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Old 05-19-2018, 12:36 PM   #11
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Sounds good! When you say 'drive' the helicoil, what do you mean about how the 'coil engages the hole? Are the 'coil's threads engaging in an epoxy-laden hole in the 'glass? If so, how did you keep the epoxy from seeping through the helicoil into the space required by the fastening?

Inquiring mind wants needs to know! I'm preparing/girding myself for installing 133 similar threaded inserts in our 1857 house's windows. I have made interior storm sash for 18 of the huge double-hung windows and pointy-top storm sash for the attic Gothic Revival windows. I initially fastened the storm sash onto the window frame using ordinary 'deck' screws but a few years' removal and replacement (seasonal for some, occasional cleaning for all) means stripped holes; I then installed 10-24 threaded inserts but it's hell finding the holes w/o cross threading, or missing the insert altogether, and consequent cross words. I'm contemplating replacing all the fasteners with 1/4-20 capscrews and inserts but the space available in the frame means that boring the oversized hole and installing the insert means making a splintered mess. The pic is of the sort of insert McMaster-Carr sells, available in zinc or stainless and made for soft wood. Thinking I'll have to mill the holes with a small router/Dremel and epoxy the insert in.
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Old 05-19-2018, 01:05 PM   #12
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West..., "I've never been so excited about washers before."

LOL
I hope you and your washers will be happy together. May you two have a lasting and fulfilling relationship.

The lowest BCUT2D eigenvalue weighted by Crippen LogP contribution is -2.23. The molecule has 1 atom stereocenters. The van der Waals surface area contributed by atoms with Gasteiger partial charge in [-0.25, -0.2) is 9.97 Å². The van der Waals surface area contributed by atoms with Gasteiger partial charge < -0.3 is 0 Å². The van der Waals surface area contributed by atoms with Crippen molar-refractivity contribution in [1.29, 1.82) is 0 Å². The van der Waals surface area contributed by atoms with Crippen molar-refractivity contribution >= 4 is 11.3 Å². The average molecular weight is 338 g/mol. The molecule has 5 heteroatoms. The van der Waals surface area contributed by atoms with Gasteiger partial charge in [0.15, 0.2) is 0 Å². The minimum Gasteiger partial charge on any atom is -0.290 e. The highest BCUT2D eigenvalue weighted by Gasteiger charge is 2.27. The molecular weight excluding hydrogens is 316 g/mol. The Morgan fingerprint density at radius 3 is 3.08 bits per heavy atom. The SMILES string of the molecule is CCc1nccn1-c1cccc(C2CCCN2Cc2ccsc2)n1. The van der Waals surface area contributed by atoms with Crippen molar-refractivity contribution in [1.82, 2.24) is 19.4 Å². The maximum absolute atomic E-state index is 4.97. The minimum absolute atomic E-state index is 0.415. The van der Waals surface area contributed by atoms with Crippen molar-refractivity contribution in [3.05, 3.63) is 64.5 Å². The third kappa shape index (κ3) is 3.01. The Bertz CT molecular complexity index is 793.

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Old 05-19-2018, 01:10 PM   #13
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Great Job I think you have a great fix if the washers hold up as hoping
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Old 05-19-2018, 01:26 PM   #14
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Greetings,
Mr. DH. I have used such an insert to repair one of MY stanchions in a manner similar to Mr. W. minus the epoxy. I used brass inserts and butyl tape hoping that the tape would seal sufficiently well to eliminate any rotting of the teak around the insert due to water intrusion. I plan (HAH!) to do the remaining stanchions at some point in the future.


I can appreciate the alignment difficulties you describe IF the stanchions had to be removed on a semi regular basis. When we had storm windows, eons ago, they were attached using hook and eye fittings for some and those twisty lock things for some of the smaller ones.


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Old 05-19-2018, 04:28 PM   #15
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Heckrotte, that looks like a helluva nice insert - I just used the standard helicoil; they seem to do the job. It can be tough to get them to line up, like you mentioned. It's easier in the stanchions because I set them pretty deep, and used the stanchion as a pattern to drill the holes. Alignment is much tougher if they're set right under the surface.

Made a horrible picture of how I did it: see below.
When you can't read my writing.
1. no surprise, your teak rotted right around the screw hole
2. remove stanchion, drill large hole, fill with thickened epoxy, let harden
3. drill and tap, install helicoil with unthickened epoxy (I just used a small amount with a q-tip to coat the inside of the hole), run appropriate tap through threads after it's hard if necessary